Although I did not realize it at the time, the four years following my return from Vietnam in 1969, my early readjustment from war to civilian life, reflected my altered relationship with my country. I was “not a Vietnam vet.”
For several years, I did not think much about the fact that I was a Vietnam veteran. I was not ashamed; I didn’t have negative feelings about being identified as a Vietnam veteran; nor was I consciously attempting to deny my status to myself or to anyone else. Overall, I felt good about what I did during my Vietnam tour, and I still was under the belief that we had been doing the right thing in Vietnam. I was just moving along in my life. However, I did have issues regarding my Vietnam tour. When I rotated from Vietnam back Stateside, to the Valley Forge Army General Hospital, I had four months left of my two-year active duty commitment. VFGH had a large amputee ward filled with Vietnam veterans; however, as the chief social worker on the psychiatric ward, I don’t think I ever even visited the amputees — a sign of avoiding my Vietnam?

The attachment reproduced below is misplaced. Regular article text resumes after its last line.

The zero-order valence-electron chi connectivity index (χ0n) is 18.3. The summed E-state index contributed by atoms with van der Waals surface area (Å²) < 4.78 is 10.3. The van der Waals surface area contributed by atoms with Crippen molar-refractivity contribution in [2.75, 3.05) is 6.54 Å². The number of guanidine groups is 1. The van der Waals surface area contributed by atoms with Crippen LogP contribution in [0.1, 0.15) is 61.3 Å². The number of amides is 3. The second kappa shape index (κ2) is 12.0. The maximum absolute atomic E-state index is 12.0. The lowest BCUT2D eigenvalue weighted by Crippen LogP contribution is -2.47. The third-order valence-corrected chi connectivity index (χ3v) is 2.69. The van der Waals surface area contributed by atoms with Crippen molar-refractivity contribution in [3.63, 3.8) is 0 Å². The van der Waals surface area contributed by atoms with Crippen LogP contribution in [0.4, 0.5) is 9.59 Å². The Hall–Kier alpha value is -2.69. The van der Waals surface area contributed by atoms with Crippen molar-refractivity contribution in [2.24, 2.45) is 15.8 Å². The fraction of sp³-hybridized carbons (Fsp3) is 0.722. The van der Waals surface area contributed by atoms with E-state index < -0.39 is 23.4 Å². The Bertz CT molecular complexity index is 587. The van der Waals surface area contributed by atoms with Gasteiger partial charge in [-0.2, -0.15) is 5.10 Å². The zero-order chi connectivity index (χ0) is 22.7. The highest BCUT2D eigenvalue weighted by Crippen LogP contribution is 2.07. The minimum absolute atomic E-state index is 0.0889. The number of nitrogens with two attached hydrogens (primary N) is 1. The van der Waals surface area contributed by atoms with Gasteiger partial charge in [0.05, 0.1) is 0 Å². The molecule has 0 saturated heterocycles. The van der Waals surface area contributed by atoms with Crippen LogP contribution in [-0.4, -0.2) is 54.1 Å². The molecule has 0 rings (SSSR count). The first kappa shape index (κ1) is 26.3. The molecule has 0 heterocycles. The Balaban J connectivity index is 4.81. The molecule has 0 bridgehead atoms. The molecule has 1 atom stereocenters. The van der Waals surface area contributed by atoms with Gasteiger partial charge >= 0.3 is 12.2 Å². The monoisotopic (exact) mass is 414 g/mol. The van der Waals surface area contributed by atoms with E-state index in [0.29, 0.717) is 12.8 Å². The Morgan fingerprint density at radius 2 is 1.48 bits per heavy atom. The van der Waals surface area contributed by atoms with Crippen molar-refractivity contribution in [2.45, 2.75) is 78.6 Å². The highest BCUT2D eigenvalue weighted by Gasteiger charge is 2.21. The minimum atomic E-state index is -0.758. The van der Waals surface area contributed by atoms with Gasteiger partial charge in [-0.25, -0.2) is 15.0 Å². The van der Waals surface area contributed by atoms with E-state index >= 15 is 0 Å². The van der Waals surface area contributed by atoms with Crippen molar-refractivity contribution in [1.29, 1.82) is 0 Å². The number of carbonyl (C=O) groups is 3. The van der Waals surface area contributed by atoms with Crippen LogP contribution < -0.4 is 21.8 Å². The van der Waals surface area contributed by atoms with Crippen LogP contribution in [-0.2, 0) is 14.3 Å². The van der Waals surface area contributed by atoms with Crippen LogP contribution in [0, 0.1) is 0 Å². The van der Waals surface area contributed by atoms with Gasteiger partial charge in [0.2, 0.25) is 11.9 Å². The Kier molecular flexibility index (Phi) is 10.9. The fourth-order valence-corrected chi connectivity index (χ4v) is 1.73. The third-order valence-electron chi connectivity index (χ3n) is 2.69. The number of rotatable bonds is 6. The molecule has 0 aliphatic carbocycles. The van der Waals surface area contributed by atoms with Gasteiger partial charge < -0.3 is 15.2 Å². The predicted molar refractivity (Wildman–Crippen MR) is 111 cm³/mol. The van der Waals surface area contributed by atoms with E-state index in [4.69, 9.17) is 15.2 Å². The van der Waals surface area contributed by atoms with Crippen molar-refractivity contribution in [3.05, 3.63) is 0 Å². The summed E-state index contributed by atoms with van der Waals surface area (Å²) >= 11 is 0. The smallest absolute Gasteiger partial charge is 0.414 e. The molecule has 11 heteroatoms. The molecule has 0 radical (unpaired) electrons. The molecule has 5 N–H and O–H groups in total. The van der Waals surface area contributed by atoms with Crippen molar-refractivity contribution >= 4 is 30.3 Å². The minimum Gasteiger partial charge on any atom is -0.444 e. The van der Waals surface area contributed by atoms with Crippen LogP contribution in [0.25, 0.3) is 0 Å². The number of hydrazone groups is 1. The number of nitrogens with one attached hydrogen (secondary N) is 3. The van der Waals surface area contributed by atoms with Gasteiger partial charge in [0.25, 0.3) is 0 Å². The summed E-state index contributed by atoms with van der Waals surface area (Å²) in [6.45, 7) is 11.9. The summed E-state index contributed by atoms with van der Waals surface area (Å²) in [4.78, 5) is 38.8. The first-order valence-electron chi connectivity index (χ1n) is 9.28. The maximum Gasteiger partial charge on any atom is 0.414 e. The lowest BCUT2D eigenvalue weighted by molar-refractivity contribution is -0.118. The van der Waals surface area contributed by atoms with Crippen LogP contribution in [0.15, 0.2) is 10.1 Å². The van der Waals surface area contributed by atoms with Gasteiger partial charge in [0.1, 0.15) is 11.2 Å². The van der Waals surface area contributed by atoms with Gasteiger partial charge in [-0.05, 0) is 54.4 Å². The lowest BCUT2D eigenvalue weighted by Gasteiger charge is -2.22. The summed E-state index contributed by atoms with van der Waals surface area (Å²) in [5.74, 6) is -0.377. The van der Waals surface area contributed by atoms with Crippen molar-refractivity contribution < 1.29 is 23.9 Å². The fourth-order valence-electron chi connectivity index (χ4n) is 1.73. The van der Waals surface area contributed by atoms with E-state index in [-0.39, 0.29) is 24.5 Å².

As my time at VFGH was drawing to an end, I came to a startling realization: I felt extremely uncomfortable being back in the United States. The country seemed foreign to me. What had been important to me before the war, and continued to be important to others, seemed inconsequential: sports, politics and current affairs, “settling down” and establishing myself in a community.